Newbie Question on Track Cutting

Any questions about designing a model railway layout or problems with track work.
Vonsworld
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Joined: Fri Sep 19, 2014 1:32 pm

Newbie Question on Track Cutting

Postby Vonsworld » Sat Oct 04, 2014 3:11 pm

A simple question about track cutting if I may...

I have read about how to cut flexible track and then attach fishplates, but can you also cut Hornby set track (straight pieces) and attach fishplates to the cut end?

Thanks

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flying scotsman123
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Re: Newbie Question on Track Cutting

Postby flying scotsman123 » Sat Oct 04, 2014 3:13 pm

You can, but you'll need to cut a few mm of the plastic "web" underneath off at the ends, and maybe cut a rail chair off as well.
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skyblue
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Re: Newbie Question on Track Cutting

Postby skyblue » Sat Oct 04, 2014 3:31 pm

Attaching fishplates to flex-track can be quite difficult as they can need a bit of 'persuasion' to attach. If you remove too many sleepers, don't worry, put them on one side and then slide them underneath the track once it's in place.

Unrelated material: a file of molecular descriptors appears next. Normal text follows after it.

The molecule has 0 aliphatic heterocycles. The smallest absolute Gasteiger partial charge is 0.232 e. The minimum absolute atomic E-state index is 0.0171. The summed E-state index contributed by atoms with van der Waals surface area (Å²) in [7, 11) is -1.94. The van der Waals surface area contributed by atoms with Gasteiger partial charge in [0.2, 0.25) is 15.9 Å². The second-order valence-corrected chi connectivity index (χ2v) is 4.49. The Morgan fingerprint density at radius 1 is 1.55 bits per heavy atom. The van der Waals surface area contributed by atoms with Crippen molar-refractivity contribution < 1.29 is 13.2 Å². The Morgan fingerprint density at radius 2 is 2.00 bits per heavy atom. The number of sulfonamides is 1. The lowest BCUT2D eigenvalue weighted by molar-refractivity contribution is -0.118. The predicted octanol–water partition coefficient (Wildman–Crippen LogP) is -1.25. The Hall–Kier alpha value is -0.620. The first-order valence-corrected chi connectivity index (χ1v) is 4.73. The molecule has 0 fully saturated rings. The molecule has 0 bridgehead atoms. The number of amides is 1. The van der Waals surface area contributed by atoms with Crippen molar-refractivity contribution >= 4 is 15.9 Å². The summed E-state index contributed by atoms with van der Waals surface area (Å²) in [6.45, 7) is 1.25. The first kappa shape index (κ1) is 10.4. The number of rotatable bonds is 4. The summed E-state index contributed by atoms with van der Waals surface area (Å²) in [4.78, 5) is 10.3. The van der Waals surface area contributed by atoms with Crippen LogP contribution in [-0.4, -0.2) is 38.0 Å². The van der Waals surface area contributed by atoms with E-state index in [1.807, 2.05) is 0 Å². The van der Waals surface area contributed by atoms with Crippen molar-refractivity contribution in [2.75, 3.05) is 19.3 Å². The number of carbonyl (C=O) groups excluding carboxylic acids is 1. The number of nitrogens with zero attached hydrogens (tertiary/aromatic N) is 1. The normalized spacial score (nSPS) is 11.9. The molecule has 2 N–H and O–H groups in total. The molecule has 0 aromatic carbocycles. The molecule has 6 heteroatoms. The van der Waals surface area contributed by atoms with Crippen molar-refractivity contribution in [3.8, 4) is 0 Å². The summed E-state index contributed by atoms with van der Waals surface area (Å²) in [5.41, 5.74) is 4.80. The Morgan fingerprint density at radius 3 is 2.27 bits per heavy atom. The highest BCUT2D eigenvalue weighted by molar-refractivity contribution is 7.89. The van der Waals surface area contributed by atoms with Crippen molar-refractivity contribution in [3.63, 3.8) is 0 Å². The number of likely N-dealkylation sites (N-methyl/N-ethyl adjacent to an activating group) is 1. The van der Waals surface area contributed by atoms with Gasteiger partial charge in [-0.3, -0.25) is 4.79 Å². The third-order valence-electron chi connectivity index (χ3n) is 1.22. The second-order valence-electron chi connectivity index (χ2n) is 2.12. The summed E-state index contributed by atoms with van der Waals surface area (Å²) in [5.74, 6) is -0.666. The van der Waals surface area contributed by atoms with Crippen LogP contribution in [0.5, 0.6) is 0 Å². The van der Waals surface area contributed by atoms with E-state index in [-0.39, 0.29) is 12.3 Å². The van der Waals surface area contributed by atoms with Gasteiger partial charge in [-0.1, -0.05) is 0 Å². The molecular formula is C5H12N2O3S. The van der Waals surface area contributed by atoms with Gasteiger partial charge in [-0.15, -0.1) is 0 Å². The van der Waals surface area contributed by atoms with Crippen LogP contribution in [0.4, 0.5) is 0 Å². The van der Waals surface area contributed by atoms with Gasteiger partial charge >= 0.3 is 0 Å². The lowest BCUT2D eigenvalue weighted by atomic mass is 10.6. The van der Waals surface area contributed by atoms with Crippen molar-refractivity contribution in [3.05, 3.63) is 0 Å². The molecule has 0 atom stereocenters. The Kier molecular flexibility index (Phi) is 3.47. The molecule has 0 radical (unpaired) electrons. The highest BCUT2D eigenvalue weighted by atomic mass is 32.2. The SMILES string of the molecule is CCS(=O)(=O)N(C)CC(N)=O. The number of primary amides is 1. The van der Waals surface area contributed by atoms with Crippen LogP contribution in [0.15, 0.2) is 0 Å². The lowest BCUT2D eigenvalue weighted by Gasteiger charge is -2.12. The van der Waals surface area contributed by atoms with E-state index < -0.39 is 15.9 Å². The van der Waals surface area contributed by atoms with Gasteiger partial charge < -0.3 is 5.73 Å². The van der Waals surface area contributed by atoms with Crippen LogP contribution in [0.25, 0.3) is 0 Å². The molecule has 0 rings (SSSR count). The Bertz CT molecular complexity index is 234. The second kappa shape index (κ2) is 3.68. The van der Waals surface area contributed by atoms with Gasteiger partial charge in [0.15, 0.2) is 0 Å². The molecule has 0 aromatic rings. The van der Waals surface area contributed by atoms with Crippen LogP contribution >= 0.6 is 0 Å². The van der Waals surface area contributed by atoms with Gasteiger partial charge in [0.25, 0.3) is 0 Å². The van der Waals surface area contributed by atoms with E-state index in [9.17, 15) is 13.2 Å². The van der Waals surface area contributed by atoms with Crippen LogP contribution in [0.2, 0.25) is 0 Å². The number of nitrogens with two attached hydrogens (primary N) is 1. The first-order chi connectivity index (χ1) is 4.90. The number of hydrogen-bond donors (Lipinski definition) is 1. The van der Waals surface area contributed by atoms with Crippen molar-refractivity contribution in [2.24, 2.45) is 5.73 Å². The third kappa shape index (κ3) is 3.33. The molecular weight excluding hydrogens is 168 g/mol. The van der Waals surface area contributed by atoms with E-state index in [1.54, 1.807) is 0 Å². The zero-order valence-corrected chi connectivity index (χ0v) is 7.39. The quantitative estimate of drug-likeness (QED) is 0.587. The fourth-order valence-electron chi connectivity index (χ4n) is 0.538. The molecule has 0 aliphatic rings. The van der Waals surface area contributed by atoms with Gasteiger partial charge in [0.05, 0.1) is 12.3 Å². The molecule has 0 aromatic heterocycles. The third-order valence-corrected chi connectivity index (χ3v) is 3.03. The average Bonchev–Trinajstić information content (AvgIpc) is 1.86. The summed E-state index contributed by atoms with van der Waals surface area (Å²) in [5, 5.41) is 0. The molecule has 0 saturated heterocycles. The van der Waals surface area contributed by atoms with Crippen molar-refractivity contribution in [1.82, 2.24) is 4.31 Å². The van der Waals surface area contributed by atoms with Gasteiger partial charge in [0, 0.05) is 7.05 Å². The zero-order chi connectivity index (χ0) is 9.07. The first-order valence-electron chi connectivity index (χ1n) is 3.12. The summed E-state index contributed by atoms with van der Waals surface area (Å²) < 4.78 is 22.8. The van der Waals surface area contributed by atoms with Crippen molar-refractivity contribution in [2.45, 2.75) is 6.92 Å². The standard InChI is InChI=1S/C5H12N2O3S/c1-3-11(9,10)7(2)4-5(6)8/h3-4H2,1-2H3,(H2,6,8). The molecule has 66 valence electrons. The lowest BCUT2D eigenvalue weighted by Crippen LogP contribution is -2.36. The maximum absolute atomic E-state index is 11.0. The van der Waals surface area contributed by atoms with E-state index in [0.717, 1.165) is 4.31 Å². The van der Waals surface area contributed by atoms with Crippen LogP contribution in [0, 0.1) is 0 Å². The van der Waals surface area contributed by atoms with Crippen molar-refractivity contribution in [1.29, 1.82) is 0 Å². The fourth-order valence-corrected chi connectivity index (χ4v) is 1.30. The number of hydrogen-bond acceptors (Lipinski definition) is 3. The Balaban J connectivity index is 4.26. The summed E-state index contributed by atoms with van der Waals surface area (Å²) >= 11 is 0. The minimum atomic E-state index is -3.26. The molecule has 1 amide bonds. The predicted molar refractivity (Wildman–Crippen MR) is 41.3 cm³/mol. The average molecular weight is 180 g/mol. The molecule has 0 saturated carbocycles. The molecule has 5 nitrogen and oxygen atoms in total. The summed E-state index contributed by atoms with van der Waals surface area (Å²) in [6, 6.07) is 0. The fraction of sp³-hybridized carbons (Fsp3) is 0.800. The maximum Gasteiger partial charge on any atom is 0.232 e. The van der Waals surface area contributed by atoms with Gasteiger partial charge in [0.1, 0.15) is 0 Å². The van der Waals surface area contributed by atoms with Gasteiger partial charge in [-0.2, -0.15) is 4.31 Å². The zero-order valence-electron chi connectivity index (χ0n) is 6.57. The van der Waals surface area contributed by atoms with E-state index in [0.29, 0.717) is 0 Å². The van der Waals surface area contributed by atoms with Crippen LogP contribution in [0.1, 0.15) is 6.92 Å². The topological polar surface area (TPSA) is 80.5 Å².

Dad-1
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Re: Newbie Question on Track Cutting

Postby Dad-1 » Sat Oct 04, 2014 3:37 pm

FS123 has probably given all you need to know. Because Set-track is rigid (or should be)
you can get away with a cut down fishplate just to align correctly BUT for electrical
security you would then need to have a dropper as the shortened fishplate would be
suspect for carrying current.
To cut fishplates a Dremel is needed, Xuron cutters and such would just crush and
trying to saw one would be a laugh for anyone watching !!

Geoff T.
Remember ... I know nothing about railways.
viewtopic.php?f=22&t=32187 and Another on viewtopic.php?f=22&t=28436&start=60&st=0&sk=t&sd=a

kebang
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Re: Newbie Question on Track Cutting

Postby kebang » Sun Oct 05, 2014 2:28 am

I have often cut straight set track to length with a junior hacksaw with no problem. However I had never considered shortening the fishplates, that's a great tip & would have saved quite a few sleepers :)